The state does not have its own curriculum and hence no text books of its own. This issue has been pending for a decade! The SCERT is non-functional and the Director, Higher Education has been given the additional charge of Director, SCERT last week this year. The text books reached the children only after four to six months in 2012.
The SSA used to impart Bridge Courses to children who have never been to school or had dropped out so that they could come up to their age level and be enrolled in to age appropriate classes. These Bridge Courses were being run through NGOs and with complete withdrawal of this curriculum, civil society involvement in to SSA activities is completely nil today. The role of the civil society could have been vital in tracking migrant children, mobilizing of SMCs, motivating the mothers in playing an active role in the SMC, tracking bonded labour, child labour and related issues.
The “Abhyas Prayas” bridge course material developed by UNICEF and CINI for SSA is out of use and redundant today. However it has been circulated to all 30 NCLP special schools meant for child labourers at Ranchi and the educators are imparting non-formal bridge course education through these materials.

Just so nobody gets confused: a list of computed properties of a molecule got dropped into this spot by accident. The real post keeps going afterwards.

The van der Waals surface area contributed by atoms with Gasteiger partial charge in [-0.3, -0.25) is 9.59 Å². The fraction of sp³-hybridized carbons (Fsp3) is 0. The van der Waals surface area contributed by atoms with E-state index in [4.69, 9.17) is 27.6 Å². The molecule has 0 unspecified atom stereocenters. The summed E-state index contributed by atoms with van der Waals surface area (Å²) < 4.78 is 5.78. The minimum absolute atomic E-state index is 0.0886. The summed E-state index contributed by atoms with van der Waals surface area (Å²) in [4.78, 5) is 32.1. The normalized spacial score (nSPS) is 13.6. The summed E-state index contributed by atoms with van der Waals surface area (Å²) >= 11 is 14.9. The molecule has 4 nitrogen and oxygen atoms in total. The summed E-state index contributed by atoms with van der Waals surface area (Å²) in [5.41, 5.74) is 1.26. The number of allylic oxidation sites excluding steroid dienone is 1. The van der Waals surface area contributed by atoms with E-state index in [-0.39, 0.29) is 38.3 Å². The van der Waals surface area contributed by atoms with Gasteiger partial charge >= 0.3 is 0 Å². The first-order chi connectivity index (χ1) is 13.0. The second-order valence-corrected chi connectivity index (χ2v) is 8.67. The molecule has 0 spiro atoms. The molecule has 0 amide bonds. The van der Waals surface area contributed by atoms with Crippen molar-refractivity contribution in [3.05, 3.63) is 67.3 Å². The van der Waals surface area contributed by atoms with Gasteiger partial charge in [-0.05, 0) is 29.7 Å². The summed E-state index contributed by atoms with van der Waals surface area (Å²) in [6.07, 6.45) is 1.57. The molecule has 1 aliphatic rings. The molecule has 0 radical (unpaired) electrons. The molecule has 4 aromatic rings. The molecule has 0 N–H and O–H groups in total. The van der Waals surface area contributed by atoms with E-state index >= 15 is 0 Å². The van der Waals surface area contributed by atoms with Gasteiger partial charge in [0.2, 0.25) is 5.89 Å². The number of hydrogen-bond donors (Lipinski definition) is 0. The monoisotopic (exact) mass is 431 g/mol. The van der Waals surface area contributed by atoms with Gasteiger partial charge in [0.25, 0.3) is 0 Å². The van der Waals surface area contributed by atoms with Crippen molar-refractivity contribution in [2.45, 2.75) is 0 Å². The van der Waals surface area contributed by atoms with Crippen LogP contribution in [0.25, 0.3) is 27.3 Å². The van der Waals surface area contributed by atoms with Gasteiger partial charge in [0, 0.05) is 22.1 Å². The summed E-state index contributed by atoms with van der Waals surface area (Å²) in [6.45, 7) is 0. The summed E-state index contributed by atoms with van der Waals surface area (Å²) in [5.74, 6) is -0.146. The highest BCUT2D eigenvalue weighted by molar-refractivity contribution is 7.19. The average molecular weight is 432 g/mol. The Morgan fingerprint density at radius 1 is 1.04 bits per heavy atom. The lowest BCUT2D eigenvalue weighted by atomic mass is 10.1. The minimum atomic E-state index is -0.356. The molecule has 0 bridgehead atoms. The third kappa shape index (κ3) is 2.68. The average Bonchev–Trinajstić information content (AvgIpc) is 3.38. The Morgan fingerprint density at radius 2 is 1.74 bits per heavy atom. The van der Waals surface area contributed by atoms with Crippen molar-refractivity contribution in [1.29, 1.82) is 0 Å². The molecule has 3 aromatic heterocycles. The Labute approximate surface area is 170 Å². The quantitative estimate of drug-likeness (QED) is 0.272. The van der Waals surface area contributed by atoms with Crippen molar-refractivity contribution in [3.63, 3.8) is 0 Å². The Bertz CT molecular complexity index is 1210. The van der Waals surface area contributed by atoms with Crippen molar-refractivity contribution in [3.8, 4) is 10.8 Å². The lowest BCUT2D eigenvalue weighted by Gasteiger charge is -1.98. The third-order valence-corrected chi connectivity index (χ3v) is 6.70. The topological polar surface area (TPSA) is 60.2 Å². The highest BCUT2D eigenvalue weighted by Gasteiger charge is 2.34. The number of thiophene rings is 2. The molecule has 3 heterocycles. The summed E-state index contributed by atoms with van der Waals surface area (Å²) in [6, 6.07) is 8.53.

The school management committees are functional only on paper and in the current scenario the SMC is equivalent to the school head master. Community involvement, awareness of roles and capacity building of these committees are a big question mark today. They have no clue on grievance redressal mechanisms and are totally incompetent in managing ground level issues. The school development plans submitted by these SMCs are largely compiled by the school head master on his own.
The government has no mechanisms to monitor private schools. No circular has gone from the government to these schools clarifying on how the 25 percent reservation money will be sent to the schools. Owing to this, the private are schools are refraining from enrolling the under privileged and minority children.
There is a child helpline of which there is no awareness. The DIET is largely non-functional.
It is unfortunate that there has been no director SSA since April, 2012 in the state and the principal secretary is in dual charge. The director’s position is crucial and has a huge mandate which cannot be justified through such an arrangement. Even the District Superintendent of Education (DSE) are being transferred frequently. Relevant directives are either not being issued or not followed up when issued.
There are no grievance redressal mechanisms for RTE in the state and no officials have been notified for the same. Another issue of concern is the non-functional State Commission for Protection of Child Rights which was recently constituted. The commission is at a nascent stage and is grappling with issues of its own infrastructure and other logistics.
This kind of sums up the gravity of the situation which needs immediate time bound planning and monitoring. But with the current government’s fate hanging mid way it is impossible to predict the way ahead at the moment.